The initial step was a text search in the (digital) reports of chest X-rays in two hospitals (the Maastricht University Medical Centre (MUMC) and the Atrium Medical Centre Heerlen), both located in the south of the province of Limburg, The Netherlands. We included cases in which the chest X-ray was ordered by a general practitioner (GP), cardiologist, or lung specialist in the years 2003–2006 and when a pectus excavatum (“pectus excavat*”) was reported. Patient age had to be between 50 and 75 years.
The selected chest X-rays were then rechecked by two radiologists (both blinded for the presence of symptoms) to confirm or exclude the pectus excavatum. The shape and degree of deformity (anteroposterior and left-right) of the chest wall were assessed and categorised (0: no pectus excavatum visible; 1: insignificant pectus excavatum, bowl-shaped; 2: minor pectus excavatum, round shape; 3: moderate pectus excavatum, round shape; 4: overt pectus excavatum, round shape, sometimes asymmetrical; 5: severe pectus excavatum, wedge shape, sometimes asymmetrical). In the literature, no other satisfying measure was found for pectus excavatum. Only one index might be relevant, the so-called Haller index, that is calculated by the following equation:
Retrospectively, clinicians were asked to check the hospital medical record system and they sent—if considered necessary—questionnaires to the GP of the selected patients to obtain information about the relevant medical history of each patient.
After that, we obtained anonymous data per patient. To assess to what extent patients suffer from symptoms, related to or caused by pectus excavatum, we categorised the signs, symptoms and possible test results from the patient’s medical record or in the response of the GP, adding a severity score to each reported finding (see Table 2).
Next, we combined these to a sum score from 1 to 20. Any other preexisting known disorder that could be responsible for the symptoms was recorded and considered in the results. The SPES sum score was 0 in case of absence of a pectus excavatum or when symptoms were absent.
To assess the prevalence of pectus excavatum, we assessed how often a pectus excavatum was found in all chest X-rays in the two participating hospitals. We also calculated the percentage of patients with pectus excavatum who had cardiac or respiratory symptoms that could not be explained by any other disorder.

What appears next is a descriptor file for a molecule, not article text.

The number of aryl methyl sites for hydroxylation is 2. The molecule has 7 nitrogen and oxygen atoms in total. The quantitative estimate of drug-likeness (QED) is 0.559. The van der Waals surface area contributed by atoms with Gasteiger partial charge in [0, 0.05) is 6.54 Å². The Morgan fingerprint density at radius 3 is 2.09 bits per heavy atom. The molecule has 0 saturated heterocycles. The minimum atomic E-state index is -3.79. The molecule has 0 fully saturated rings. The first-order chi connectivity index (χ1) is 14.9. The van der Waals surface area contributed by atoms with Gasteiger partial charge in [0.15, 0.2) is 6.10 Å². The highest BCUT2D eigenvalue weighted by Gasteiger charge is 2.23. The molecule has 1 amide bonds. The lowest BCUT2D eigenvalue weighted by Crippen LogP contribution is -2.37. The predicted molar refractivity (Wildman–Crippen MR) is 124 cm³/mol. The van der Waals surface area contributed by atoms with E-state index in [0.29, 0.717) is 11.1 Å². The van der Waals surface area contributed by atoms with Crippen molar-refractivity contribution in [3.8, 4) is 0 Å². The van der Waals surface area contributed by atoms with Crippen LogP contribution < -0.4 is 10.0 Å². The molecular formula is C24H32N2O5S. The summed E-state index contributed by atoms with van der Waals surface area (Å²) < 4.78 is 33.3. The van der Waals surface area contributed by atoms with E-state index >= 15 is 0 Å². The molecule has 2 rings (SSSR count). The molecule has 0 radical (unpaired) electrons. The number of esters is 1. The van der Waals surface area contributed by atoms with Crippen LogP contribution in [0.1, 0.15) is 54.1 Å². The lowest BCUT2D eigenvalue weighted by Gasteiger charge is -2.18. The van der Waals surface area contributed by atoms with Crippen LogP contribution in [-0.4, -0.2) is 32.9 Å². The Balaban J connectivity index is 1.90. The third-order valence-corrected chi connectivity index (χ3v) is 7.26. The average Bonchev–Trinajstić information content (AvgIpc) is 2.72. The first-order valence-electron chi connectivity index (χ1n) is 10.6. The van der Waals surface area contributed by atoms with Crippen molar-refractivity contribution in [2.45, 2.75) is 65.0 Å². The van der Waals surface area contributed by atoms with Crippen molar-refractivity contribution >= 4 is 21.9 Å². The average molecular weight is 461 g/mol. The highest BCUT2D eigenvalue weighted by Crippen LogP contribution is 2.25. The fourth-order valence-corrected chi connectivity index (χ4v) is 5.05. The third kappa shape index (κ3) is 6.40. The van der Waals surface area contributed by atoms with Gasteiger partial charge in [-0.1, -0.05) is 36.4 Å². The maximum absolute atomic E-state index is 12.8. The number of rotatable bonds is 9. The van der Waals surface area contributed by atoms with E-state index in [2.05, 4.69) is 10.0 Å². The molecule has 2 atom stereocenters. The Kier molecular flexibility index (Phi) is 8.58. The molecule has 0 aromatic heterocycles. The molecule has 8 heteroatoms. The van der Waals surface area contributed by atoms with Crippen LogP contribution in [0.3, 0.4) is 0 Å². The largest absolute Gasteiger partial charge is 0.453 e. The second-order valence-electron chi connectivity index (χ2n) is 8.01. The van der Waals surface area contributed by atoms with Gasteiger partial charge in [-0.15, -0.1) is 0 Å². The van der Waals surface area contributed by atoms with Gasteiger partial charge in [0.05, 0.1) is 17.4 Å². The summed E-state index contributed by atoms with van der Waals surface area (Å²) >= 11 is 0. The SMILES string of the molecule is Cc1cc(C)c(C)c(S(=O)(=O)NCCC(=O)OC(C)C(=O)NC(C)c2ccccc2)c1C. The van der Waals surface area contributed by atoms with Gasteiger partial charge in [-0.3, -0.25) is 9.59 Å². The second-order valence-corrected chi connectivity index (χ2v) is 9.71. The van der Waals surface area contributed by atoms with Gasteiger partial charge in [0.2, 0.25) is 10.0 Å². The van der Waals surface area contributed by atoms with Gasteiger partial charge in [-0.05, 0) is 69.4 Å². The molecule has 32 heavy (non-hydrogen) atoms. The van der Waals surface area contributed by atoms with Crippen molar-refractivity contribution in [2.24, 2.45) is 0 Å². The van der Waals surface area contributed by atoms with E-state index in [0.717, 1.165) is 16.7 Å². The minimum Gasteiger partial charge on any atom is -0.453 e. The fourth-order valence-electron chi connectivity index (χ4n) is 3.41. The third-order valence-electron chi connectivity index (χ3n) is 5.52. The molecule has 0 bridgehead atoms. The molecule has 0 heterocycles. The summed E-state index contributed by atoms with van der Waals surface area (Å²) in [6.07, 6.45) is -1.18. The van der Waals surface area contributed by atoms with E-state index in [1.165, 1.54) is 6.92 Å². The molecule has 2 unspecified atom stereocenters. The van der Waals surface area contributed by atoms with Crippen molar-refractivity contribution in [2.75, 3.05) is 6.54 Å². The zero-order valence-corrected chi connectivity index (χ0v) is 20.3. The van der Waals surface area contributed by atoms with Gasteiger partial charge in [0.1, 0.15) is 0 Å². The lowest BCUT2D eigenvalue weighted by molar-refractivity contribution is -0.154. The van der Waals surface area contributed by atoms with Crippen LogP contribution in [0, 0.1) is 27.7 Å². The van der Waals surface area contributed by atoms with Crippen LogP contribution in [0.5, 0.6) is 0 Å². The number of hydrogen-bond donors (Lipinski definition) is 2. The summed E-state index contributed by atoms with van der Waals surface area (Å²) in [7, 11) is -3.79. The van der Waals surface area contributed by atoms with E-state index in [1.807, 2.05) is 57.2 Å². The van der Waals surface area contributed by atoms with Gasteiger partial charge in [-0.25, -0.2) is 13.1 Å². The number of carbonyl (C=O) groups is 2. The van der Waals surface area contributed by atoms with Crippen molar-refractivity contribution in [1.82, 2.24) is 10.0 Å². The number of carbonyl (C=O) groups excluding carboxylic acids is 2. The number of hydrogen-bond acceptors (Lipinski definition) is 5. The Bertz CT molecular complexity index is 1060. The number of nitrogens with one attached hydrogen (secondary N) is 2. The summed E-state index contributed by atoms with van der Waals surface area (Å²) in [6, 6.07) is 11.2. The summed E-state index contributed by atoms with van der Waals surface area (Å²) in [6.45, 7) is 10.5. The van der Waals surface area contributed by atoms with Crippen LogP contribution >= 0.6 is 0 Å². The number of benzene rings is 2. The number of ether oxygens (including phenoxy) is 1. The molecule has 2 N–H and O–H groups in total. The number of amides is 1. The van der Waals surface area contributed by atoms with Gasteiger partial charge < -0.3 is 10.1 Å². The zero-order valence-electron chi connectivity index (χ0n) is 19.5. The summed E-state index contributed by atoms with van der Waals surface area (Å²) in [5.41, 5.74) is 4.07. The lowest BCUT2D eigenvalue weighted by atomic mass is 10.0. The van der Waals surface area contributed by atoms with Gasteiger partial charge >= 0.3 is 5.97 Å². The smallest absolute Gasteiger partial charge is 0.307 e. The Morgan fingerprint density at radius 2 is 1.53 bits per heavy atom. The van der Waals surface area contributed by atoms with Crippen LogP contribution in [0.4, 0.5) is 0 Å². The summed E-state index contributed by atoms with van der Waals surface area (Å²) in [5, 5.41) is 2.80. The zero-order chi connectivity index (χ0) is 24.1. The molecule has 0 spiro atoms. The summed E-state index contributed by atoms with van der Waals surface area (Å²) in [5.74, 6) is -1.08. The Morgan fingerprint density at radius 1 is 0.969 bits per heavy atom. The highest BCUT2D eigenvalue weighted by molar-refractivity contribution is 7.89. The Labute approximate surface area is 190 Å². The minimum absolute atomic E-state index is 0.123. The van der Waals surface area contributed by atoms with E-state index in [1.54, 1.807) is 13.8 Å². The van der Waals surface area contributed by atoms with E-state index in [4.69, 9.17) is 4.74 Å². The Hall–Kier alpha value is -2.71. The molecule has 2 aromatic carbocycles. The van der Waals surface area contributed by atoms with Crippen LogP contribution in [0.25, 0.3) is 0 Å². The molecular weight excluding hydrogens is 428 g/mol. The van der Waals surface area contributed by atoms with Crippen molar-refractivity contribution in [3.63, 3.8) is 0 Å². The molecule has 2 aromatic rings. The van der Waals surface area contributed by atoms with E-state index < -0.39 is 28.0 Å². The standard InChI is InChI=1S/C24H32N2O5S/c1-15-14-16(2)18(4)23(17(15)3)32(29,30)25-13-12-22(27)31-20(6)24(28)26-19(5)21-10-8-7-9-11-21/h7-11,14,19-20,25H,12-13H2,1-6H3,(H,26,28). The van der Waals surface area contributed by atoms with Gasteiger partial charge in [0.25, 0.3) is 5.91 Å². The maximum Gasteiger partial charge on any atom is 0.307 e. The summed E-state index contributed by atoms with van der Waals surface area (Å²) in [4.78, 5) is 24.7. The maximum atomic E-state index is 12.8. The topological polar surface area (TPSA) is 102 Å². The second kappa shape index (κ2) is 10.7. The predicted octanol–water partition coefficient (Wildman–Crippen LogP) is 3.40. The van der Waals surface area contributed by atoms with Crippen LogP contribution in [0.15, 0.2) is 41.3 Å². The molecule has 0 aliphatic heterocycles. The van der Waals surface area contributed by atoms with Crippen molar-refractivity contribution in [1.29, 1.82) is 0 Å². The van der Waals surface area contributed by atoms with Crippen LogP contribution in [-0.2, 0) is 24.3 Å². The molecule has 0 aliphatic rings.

To determine a possible (causal) relation between pectus excavatum and symptoms, we compared the SPES severity sum score with the scores for the severity of pectus excavatum (the Haller index and our own judgement of severity) in a logistic regression analysis in which the (dichotomised) SPES sum score was the dependent variable.
The Medical Ethics Committee of both the Maastricht University Medical Centre (MUMC) and the Atrium Medical Centre Heerlen approved the study. Informed consent of patients was not required.
In the 159122 chest X-rays that we analysed, we found 179 patients with a pectus excavatum (Figure 2). Thus, our data revealed a prevalence of one per 889 patients, roughly between one per 1000 (Atrium MC Heerlen) and one per 500 (MUMC). The difference in prevalence between both regions is predominantly visible in chest X-rays ordered by specialists (Table 3).
3.1. Occurrence of SPES
Of all 179 patients with pectus excavatum who belonged to the age group in which symptomatic pectus excavatum in seniors could occur, sufficient clinical data could be obtained for 117 patients. In these 117 patients, 38 (32.4%) had symptoms that might reflect the presence of symptomatic pectus excavatum in seniors with no other disorder mentioned in the patient’s medical record that could be held responsible for these symptoms. The strength of the relation between symptoms and pectus excavatum is reflected in Table 4.
In our regression analysis, we tried to find what factor(s) would explain differences in the level to which patients may suffer from symptomatic pectus excavatum in seniors as expressed in the SPES sum score. We found no relation between the recorded symptoms of patients (SPES sum score) and the degree of the pectus excavatum as expressed in the Haller index nor did we find any relation between the SPES sum score and the patient’s age (). We found, however, a significant relation between the SPES sum score and the radiological level of pectus excavatum ().